680 Q40 V42
This is a very useful and robust tool to prep for the GMAT. You can go at your own pace and the program provides very clear explanations to all questions.
Unlike some other online programs, I believe that Economist GMAT is particularly interactive. While you can reach out to an actual tutor, the most beneficial aspect is that the program really goes along with you, continuously, every moment. You are not just sitting back and observing, you have to be actively engaged the whole time.
Most material starts with a general lesson overview on how to approach certain types of problems. You then see several example problems and the corresponding explanations. You will then be asked further problems with the aim of answering the question in a reasonable amount of time. After you answer the question, you guess at how much time it took you to answer. You then get feedback on both your answer and the amount of time you thought you took vs. the amount of time you actually needed.
There are several practice exams to go through, although there is also a very deep pool of questions that you go through during normal study.
Joined: Aug 26, 2013
The Economist GMAT tutorial was by far the simplest and most professional course I found online, and it provided flexibilty for the user without comprising on quality. It manages to be rigorous but not rigid as it adapts to your ability and needs and will tailor questions accordingly. Where you are having difficulties with a certain topic the online tutorials allow you to arrange one-to-one tutorials via skype which I found to be of a high standard and useful for ironing out problems. The smartphone application which you can download with the program is also incredibly useful, with a clean, simple user interface, providing you with the possiblity to practice either quant, verbal or both whenever and wherever you want. Commuting in a big city meant this application was invaluable for me. Although I only had 4 weeks in which to improve my score, the Economist software allowed me to increase my mark by 30 points. You will improve by using this software, by how much depends on the time you have available.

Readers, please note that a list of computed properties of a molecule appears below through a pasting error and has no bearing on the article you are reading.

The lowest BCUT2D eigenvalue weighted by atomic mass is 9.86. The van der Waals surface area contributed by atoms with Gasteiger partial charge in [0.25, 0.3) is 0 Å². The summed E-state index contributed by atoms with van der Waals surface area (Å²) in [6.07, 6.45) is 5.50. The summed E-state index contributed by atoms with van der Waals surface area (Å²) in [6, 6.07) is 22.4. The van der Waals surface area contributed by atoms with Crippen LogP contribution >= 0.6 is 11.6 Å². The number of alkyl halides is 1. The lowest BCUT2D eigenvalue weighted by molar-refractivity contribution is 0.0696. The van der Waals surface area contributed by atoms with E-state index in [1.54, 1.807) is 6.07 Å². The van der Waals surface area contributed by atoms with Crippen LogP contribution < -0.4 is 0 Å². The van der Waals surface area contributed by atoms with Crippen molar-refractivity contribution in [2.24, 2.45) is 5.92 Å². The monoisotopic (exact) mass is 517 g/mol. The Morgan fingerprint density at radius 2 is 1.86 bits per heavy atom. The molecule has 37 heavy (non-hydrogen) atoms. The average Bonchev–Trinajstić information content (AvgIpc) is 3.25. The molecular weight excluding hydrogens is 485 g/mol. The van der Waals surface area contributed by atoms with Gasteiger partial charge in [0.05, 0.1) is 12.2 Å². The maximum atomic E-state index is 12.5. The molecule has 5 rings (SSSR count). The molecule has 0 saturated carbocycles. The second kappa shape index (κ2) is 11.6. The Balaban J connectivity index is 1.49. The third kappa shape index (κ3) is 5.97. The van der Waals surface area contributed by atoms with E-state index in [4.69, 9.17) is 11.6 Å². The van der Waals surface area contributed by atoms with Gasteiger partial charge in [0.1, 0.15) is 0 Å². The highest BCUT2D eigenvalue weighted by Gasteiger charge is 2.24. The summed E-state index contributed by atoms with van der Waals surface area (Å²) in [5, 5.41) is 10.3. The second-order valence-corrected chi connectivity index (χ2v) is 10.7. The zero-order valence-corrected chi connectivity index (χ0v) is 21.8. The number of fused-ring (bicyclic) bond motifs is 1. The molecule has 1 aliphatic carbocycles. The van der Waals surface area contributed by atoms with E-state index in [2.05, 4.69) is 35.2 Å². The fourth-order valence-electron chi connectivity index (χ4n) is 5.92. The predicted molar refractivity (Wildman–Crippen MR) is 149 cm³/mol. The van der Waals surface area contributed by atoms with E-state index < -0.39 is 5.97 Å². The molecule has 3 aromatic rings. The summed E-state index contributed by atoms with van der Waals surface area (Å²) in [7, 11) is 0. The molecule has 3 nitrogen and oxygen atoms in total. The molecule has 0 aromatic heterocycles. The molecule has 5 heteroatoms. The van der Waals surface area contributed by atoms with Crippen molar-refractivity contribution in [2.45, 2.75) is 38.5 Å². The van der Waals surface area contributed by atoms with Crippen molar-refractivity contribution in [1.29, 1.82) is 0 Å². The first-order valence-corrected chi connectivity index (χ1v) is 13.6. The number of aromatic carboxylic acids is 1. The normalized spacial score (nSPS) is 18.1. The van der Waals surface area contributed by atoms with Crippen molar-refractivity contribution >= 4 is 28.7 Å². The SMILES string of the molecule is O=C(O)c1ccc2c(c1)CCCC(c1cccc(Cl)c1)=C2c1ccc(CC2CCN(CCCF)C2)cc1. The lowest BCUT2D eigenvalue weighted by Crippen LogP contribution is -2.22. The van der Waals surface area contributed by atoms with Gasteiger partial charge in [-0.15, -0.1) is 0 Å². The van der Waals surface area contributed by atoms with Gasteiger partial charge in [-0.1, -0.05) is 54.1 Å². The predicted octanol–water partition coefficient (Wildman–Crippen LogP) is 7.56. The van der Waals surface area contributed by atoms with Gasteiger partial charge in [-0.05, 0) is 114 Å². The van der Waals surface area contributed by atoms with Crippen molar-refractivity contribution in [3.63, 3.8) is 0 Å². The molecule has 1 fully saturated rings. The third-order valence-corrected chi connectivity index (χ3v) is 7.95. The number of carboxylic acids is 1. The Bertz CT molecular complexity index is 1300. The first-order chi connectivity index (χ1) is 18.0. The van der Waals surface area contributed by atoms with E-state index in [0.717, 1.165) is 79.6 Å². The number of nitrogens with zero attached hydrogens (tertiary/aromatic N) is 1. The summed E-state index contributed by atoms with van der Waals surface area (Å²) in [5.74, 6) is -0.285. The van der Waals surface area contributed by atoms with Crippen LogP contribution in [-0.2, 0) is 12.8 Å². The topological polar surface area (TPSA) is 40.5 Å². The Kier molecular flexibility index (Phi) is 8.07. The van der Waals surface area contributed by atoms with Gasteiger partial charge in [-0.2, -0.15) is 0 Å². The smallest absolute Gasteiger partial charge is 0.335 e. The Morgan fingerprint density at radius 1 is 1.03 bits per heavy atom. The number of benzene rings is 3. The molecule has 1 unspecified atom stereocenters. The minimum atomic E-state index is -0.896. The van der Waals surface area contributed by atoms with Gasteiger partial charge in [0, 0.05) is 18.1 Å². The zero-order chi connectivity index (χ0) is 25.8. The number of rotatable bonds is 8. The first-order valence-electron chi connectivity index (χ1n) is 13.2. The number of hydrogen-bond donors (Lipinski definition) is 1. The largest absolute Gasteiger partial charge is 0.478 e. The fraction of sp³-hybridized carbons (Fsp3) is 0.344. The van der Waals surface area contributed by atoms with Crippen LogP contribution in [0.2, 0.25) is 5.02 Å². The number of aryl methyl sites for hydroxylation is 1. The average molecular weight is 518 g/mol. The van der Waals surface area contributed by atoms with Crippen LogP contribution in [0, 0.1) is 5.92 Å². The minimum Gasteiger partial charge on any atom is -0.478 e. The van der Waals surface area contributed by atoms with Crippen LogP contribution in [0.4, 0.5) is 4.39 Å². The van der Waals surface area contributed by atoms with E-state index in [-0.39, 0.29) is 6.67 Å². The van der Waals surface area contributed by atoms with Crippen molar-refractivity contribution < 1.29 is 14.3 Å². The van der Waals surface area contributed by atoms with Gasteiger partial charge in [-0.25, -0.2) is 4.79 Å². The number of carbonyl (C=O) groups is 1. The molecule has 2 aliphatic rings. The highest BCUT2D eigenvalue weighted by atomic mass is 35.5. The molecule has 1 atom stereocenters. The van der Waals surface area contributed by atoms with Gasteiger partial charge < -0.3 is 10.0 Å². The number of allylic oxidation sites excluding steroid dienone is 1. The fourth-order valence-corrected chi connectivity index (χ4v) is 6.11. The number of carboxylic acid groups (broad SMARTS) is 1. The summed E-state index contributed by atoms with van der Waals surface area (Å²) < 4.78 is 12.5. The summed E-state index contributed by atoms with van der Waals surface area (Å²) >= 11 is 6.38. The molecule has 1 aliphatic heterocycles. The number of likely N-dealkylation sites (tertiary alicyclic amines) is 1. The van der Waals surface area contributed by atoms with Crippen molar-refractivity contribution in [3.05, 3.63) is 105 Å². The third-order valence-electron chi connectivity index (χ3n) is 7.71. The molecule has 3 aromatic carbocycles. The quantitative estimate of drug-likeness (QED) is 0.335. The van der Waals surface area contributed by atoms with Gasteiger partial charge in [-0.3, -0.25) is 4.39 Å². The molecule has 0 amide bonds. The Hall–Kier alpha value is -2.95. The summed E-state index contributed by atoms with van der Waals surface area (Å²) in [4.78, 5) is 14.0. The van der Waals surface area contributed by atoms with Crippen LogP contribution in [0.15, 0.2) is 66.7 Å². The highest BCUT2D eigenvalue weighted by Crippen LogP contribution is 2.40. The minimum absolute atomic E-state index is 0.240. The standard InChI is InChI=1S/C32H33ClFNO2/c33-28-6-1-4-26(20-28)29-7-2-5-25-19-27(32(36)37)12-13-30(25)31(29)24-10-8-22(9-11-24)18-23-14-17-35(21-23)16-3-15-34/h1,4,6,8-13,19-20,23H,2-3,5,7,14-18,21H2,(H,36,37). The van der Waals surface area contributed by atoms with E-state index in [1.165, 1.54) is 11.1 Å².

Joined: Aug 25, 2013
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I took this course between Nov 2012 and April 2013 (course is normally 4 months but I bought two 1-month extensions which cost extra).
Great resource to teach you the fundamentals of each topic. Highly recommend buying an Official Guide after you complete this course. The OG does a terrible job explaining why each answer choice is right or wrong. The GMAT Tutor fills this void by helping you understand the fundamentals. I have no regrets about signing up for this course.
- the tool works if you have time to devote to acing the GMAT.
- Very thorough with all of the material.
- Tool adapts to your strengths and weaknesses. If you are an all-star in one section, the tool will push you to your limits by giving you tough questions to continuously challenge you in that one section. However, completing a series of difficult questions will make you mentally exhausted, so you'll need study breaks. Similarly, if you are struggling in one section, the tool will spend more time helping you to understand the fundamentals and the reasoning behind why the answers that you select are incorrect.
- I received a one-year subscription to The Economist magazine. I enjoy reading this on my iPad on the weekends. This magazine is more internationally focused than most US newspapers/magazines.
- Course is not short. Takes several months worth of commitment to complete the course. Be sure that you have the time to reach your goals.
- Question types are slightly different that the official GMAT questions. So it is essential to use the Official Guide after completing the course. You will still score well if you don't use the official guide, but I added 40 points to my score by going through the Official Guide after taking this course.
- Tutoring sessions are with tutors from Poland, Israel, Taiwan, so the tutoring times are at odd hours for students in North America (i.e. 10PM - 8AM CST).
- The support for the Integrated Reasoning section is very weak. Use the Official Guide to study for IR; the OG is a much better resource.
- The AWA section is weak. GMAT Tutor provides overview of "how" to write an essay, but doesn't give you a list of sample essay topics and doesn't force you to write practice essays. Use the OG for a list of sample essay topics.